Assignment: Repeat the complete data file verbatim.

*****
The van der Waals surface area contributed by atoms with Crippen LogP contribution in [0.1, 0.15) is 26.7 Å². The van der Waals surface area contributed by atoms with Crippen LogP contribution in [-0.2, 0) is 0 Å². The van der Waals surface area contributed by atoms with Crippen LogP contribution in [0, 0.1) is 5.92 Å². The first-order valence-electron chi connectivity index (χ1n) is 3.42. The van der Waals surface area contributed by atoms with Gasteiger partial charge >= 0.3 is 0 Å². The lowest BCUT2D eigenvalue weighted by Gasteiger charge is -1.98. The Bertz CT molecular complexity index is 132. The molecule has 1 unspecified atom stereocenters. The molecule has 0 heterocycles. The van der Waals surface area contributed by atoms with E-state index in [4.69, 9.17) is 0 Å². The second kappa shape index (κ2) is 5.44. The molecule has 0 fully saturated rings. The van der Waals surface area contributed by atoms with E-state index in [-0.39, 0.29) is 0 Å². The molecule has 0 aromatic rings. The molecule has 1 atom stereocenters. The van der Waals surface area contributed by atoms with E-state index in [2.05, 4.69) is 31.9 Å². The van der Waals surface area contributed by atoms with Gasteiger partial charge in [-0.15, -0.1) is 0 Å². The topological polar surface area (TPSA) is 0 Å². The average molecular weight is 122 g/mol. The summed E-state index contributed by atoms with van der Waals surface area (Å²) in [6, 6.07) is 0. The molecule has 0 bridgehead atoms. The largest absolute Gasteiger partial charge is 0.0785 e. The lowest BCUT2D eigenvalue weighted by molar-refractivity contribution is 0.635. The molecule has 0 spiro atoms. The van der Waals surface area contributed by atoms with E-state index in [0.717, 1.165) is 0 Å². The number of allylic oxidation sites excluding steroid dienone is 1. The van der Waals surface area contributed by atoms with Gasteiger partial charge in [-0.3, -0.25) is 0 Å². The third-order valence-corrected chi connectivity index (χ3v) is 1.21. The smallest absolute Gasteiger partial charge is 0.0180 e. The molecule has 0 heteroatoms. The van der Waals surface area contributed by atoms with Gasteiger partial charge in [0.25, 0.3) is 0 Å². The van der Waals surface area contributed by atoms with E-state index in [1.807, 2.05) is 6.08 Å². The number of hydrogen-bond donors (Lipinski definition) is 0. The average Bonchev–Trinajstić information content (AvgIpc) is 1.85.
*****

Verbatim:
The van der Waals surface area contributed by atoms with Crippen LogP contribution in [0.1, 0.15) is 26.7 Å². The van der Waals surface area contributed by atoms with Crippen LogP contribution in [-0.2, 0) is 0 Å². The van der Waals surface area contributed by atoms with Crippen LogP contribution in [0, 0.1) is 5.92 Å². The first-order valence-electron chi connectivity index (χ1n) is 3.42. The van der Waals surface area contributed by atoms with Gasteiger partial charge >= 0.3 is 0 Å². The lowest BCUT2D eigenvalue weighted by Gasteiger charge is -1.98. The Bertz CT molecular complexity index is 132. The molecule has 1 unspecified atom stereocenters. The molecule has 0 heterocycles. The van der Waals surface area contributed by atoms with E-state index in [4.69, 9.17) is 0 Å². The second kappa shape index (κ2) is 5.44. The molecule has 0 fully saturated rings. The van der Waals surface area contributed by atoms with E-state index in [-0.39, 0.29) is 0 Å². The molecule has 0 aromatic rings. The molecule has 1 atom stereocenters. The van der Waals surface area contributed by atoms with E-state index in [2.05, 4.69) is 31.9 Å². The van der Waals surface area contributed by atoms with Gasteiger partial charge in [-0.15, -0.1) is 0 Å². The topological polar surface area (TPSA) is 0 Å². The average molecular weight is 122 g/mol. The summed E-state index contributed by atoms with van der Waals surface area (Å²) in [6, 6.07) is 0. The molecule has 0 bridgehead atoms. The largest absolute Gasteiger partial charge is 0.0785 e. The lowest BCUT2D eigenvalue weighted by molar-refractivity contribution is 0.635. The molecule has 0 spiro atoms. The van der Waals surface area contributed by atoms with E-state index in [0.717, 1.165) is 0 Å². The number of allylic oxidation sites excluding steroid dienone is 1. The van der Waals surface area contributed by atoms with Gasteiger partial charge in [-0.3, -0.25) is 0 Å². The third-order valence-corrected chi connectivity index (χ3v) is 1.21. The smallest absolute Gasteiger partial charge is 0.0180 e. The molecule has 0 heteroatoms. The van der Waals surface area contributed by atoms with Gasteiger partial charge in [0.25, 0.3) is 0 Å². The van der Waals surface area contributed by atoms with E-state index in [1.807, 2.05) is 6.08 Å². The number of hydrogen-bond donors (Lipinski definition) is 0. The average Bonchev–Trinajstić information content (AvgIpc) is 1.85.